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Biographical entry Cocker, Ralph (1908 - 1986)

CBE 1968; MRCS 1940; FDSRCS 1947; FRCS by election 1971; LDS Manchester 1930; MB ChB 1939; LRCP 1940.

Born
18 April 1908
Died
30 July 1986
Occupation
Dental surgeon

Details

Ralph Cocker was born on 18 April 1908, the elder son of Frank B. Cocker and Mary, nee Wildman. After early education at William Hulme's Grammar School he entered Victoria University, Manchester, for dental studies. He was awarded the Preston Prize and Medal and qualified as a dental surgeon in 1930. He entered private practice in Sale immediately after qualifying, but in 1933 started to work part time as assistant honorary dental surgeon in Manchester Dental Hospital. In 1936 he returned to his university to study medicine, qualifying as a doctor in 1939 and passing the Conjoint Diploma in the following year. From 1940 to 1945 he was seconded to work in the industrial health service of Imperial Chemical Industries, returning to Manchester after the war as lecturer in periodontia at Manchester University and consultant dental surgeon at Manchester Royal Infirmary.

In 1947 he was appointed consultant dental surgeon and director of the dental department of King's College Hospital as well as being sub-dean of King's College Hospital Medical School and was elected to the Fellowship of the Faculty of Dental Surgery at the time of its foundation. After the introduction of the National Health Service there was a great expansion in the demand for dentists and Professor Cocker stressed to the Ministry of Health the need to expand the provision for dental training by establishing new dental schools. The ensuing programme included the building of a new dental hospital and dental school at King's which opened in 1966.

He served as examiner in dental surgery to the Universities of Manchester, London, Birmingham, Bristol, Sheffield and St Andrew's and was chairman of the Board of Examiners for the statutory examination of the General Dental Council from 1964 to 1973. He was a member of the Board of Dental Faculty at the Royal College of Surgeons from 1955 to 1971 and vice-dean from 1964 to 1965.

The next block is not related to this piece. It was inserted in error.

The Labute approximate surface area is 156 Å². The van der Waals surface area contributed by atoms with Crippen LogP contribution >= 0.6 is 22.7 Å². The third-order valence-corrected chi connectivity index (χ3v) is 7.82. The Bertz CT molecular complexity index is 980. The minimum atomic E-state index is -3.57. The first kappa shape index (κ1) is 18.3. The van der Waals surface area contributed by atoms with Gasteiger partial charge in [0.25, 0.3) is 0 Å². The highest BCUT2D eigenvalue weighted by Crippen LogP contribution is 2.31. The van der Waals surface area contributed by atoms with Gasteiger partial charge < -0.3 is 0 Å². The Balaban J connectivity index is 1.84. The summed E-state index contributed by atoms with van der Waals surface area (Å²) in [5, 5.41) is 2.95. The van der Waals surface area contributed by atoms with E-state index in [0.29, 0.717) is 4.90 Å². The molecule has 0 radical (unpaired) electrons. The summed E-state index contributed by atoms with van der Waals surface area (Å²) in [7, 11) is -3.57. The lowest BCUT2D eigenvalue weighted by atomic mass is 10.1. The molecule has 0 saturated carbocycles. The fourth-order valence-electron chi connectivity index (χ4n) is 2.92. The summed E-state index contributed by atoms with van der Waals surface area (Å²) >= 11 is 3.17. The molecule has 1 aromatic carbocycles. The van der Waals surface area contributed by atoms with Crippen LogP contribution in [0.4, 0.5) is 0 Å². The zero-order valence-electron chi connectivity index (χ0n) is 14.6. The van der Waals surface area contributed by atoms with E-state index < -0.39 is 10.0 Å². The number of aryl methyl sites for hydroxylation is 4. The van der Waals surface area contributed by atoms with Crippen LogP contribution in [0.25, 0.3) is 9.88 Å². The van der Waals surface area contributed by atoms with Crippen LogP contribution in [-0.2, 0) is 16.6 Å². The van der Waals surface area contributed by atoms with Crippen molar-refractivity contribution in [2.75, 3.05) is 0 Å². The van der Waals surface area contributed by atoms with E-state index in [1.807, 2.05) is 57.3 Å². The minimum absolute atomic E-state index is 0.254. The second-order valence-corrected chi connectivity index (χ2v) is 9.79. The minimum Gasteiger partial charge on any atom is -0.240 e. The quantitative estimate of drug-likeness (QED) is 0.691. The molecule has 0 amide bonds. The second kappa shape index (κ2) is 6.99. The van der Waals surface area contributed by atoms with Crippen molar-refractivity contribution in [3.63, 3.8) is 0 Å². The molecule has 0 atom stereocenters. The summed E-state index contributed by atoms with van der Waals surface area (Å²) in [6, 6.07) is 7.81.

He served as examiner for the Final Fellowship in Dental Surgery and as a member of the Standing Dental Advisory Committee of the Department of Health and Social Security from 1963 to 1974 and was a member of the General Dental Council during the same twelve years, during the last four of which he was chairman of the Council's education committee. He was active in the Odontological Section of the Royal Society of Medicine serving as secretary from 1961 to 1963 and vice-president from 1970 to 1973. He was adviser in dental surgery to the Department of Health and Social Security from 1968 to 1974 and temporary adviser to the World Health Organisation from 1970 to 1972. He was awarded the CBE in 1968 and the FRCS by election in 1971. Throughout his life he was a dedicated supporter of the many committees on which he served.

He retired from his hospital and university appointments in 1973 and was elected Professor Emeritus in the University of London and Fellow of King's College Hospital Medical School. His retirement years were spent at his home in Charing, Kent, with his wife, Margaret Jacques, whom he married in 1942. They had one son and two daughters. His outside interests were mountaineering, skiing, ornithology and photography.

He died on 30 July 1986, aged 78, survived by his wife and children.

Sources used to compile this entry: [The Times 9 August 1986].

The Royal College of Surgeons of England